Film critic and subtitlist Chuck Stephens offers his look back at 2004's year in cinema in a recent article in the San Francisco Bay Guardian.
Writing from Bangkok, he relates the unique experience of shopping at a local supermarket and finding the new DVD for Apichatpong Weerasethakul's Tropical Malady in an impuse-buy display.
He writes more about his neighborhood on Soi Thonglor in Bangkok:
Of course, the street I live on, Soi Thonglor, isn't anywhere remotely near southern California. It's half a planet away, deep in the heart of Bangkok, on the eastern edge of the neighborhood traditionally inhabited by the city's sizable community of expat Japanese. The only Hollywood nearby is the consortium of go-go bars – Hollywood Stars, Hollywood Carousel, and Hollywood 2 – where a few months back I think I might have spotted Oliver Stone, the Alexander auteur, roaming alone on an all-night odyssey that might easily have ended in the enormous local disco known as Coliseum. Not that Thonglor doesn't have its fair share of homegrown cineastes. Filmmaker Pen-ek Ratanaruang, contemporary Thai cinema's reigning social satirist, has lived for most of his life in a house quite nearby, as did the fictional hero of his latest film, Last Life in the Universe – a disaffected Japanese librarian, played by Asano Tadanobu, whose apparent hobby is deciding how best to kill himself. And director Wisit Sasanatieng asked me to meet him a few months ago at one of those two Starbucks, to discuss subtitling his new film Citizen Dog; in fact, the filmmaker spends so much time in that coffee joint that they ought to name one of their high-caffeine confections Tears of the Black Tiger – after the title of his best-known film.
So it's not exactly surprising that the DVD of Tropical Malady should be so conveniently available in my local grocery store, even though American audiences will have to wait to see the film – a two-part invention wherein a forest ranger and an unemployed country boy quickly fall in love, then just as quickly drift apart as the story shifts from sunny romance to spooky parable about tiger spirits, talking monkeys, and a tree that emits extraterrestrial bleeps in the night – until Strand Releasing begins allowing American theatrical runs some time later in 2005. After all, Tropical Malady already enjoyed its local theatrical run in Bangkok, a modest but surprisingly successful four-week stint that constituted a first for Apichatpong, whose internationally acclaimed films are only just beginning to find an audience at home. What may be surprising, though – particularly for anyone who's never traveled to Thailand, Malaysia, or any of the many places throughout Southeast Asia where intellectual property rights aren't exactly chief among local law enforcement's concerns – is the degree to which so much of up-to-the-minute cinema from the rest of the world is available almost everywhere here.
Not just last weekend's Hollywood blockbusters, either; Wong Kar-wai's 2046, Olivier Assayas's Clean, and the entire fifth season of The Sopranos – the residents of Kuala Lumpur, Kowloon, and Krung Thep can pick up those and a hundred other recent titles from sidewalk vendors and at makeshift stalls in any local shopping mall for as little as $2.50 a disc.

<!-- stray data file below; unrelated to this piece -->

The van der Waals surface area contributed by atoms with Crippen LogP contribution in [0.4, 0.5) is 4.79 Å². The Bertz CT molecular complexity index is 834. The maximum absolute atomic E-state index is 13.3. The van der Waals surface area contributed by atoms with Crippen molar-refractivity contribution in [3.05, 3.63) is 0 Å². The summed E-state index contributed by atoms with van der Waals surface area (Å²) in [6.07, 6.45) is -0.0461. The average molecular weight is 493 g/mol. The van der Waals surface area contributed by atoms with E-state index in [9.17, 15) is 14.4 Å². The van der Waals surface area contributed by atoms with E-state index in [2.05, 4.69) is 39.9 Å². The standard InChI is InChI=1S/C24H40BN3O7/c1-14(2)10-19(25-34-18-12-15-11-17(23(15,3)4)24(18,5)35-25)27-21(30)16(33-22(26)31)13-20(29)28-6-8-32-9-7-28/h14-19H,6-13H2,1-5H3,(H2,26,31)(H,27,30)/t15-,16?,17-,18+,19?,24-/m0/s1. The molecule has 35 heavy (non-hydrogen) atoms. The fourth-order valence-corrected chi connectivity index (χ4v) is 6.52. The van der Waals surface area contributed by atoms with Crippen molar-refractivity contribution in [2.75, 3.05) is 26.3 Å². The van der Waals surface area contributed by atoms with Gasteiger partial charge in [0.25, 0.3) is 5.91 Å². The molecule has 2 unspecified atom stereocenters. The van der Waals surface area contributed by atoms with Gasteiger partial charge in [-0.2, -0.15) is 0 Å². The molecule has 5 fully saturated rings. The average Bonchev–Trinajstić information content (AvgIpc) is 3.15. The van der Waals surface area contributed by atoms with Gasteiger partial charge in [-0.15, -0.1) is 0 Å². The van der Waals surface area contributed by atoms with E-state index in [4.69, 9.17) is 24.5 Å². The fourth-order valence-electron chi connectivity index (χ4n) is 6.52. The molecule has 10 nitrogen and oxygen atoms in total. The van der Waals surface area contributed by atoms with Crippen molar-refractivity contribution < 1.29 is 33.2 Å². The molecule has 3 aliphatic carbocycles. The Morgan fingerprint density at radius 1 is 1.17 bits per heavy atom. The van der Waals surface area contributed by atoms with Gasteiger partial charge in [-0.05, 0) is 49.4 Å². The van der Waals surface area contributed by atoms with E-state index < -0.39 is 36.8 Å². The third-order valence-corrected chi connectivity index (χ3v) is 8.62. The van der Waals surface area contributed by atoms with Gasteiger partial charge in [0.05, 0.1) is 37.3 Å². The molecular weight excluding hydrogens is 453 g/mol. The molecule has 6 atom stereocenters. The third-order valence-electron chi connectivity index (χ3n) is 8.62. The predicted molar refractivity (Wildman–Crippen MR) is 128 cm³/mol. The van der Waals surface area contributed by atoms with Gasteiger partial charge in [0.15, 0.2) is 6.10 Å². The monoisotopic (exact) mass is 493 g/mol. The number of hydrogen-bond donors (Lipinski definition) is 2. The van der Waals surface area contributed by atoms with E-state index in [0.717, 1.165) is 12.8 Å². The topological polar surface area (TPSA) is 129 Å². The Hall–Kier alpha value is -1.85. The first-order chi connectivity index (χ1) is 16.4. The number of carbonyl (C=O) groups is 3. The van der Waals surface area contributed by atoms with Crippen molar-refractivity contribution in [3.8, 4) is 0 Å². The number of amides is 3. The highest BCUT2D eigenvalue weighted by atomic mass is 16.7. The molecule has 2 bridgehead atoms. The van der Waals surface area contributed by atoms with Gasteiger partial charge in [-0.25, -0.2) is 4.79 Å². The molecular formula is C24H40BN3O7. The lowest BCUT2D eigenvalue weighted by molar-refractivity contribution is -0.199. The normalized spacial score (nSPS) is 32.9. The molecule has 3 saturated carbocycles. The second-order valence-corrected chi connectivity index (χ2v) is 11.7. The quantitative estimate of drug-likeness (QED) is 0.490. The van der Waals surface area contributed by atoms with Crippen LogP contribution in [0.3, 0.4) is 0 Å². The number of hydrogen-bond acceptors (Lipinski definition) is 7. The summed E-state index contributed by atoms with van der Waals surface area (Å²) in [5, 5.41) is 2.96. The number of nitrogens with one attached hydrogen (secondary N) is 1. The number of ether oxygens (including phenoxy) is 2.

The most important thing to point out about all this – before Jack Valenti comes bursting through these pages like a freshly incubated alien fetus, spewing acid-rich invective and righteous indignation – is that very few of these obviously illegal entertainments originate from the sources the American film industry tends to worry most about_: those seasonal video-screeners intended for Academy members. Nor is the cabal of American film critics – whom the Motion Picture Association of America last year tried to insinuate were less prone to use the year-end screeners sent them by aggressive studio flacks as aids in compiling their annual top 10 rankings than as black-market booty to buoy their eBay accounts – behind this international free-for-all of forged fictions (and, as in the case of that global bootleg blockbuster Fahrenheit 9/11, the occasional doc). Nope. It's the paying theatergoer with the camcorder in her backpack – setting up as the houselights dim and zooming in on her local multiplex screen, and jacking audio direct to tape from those state-of-the-art hearing-impaired audio outputs – who's doing most of the dirty work. And the longer that fans like her are left fed up by distributors too lazy to release the films they've got languishing in their vaults, or who refuse to release those films uncut, undubbed, and otherwise unmauled by their regional marketing department's meat hooks – the longer this market will flourish. And that's before the black market begins to shade into gray. There's no beverage called Tears of the Black Tiger available at Starbucks; nor is there a film with that title available for purchase on DVD in the U.S. of A. – despite Miramax having licensed it for American distribution nearly five years ago. But there are still plenty of available copies, and they're only a Web search away. And as the world grows ever smaller, and the possibility of mistaking Soi Thonglor for a boulevard in Santa Monica becomes ever easier, so too does the temptation to bypass Miramax with a mouse click grow stronger day by day.
Chuck Stephens' 10 best films of 2004
- Tropical Malady (Apichatpong Weerasethakul, Thailand)
- 2046 (Wong Kar-wai, Hong Kong)
- Nobody Knows (Hirokazu Kore-eda, Japan)
- Woman Is the Future of Man (Hong Sang-soo, South Korea)
- 6horts (Amir Muhammad, Malaysia)
- The World (Jia Zhang-ke, China)
- Collateral (Michael Mann, USA)
- Eternal Sunshine of the Spotless Mind (Michel Gondry, USA)
- Primer (Shane Carruth, USA)
- Tarnation (Jonathan Caouette, USA)
(Photo: Chuck Stephens as Peter/Andre in Citizen Dog; cross-published at Rotten Tomatoes)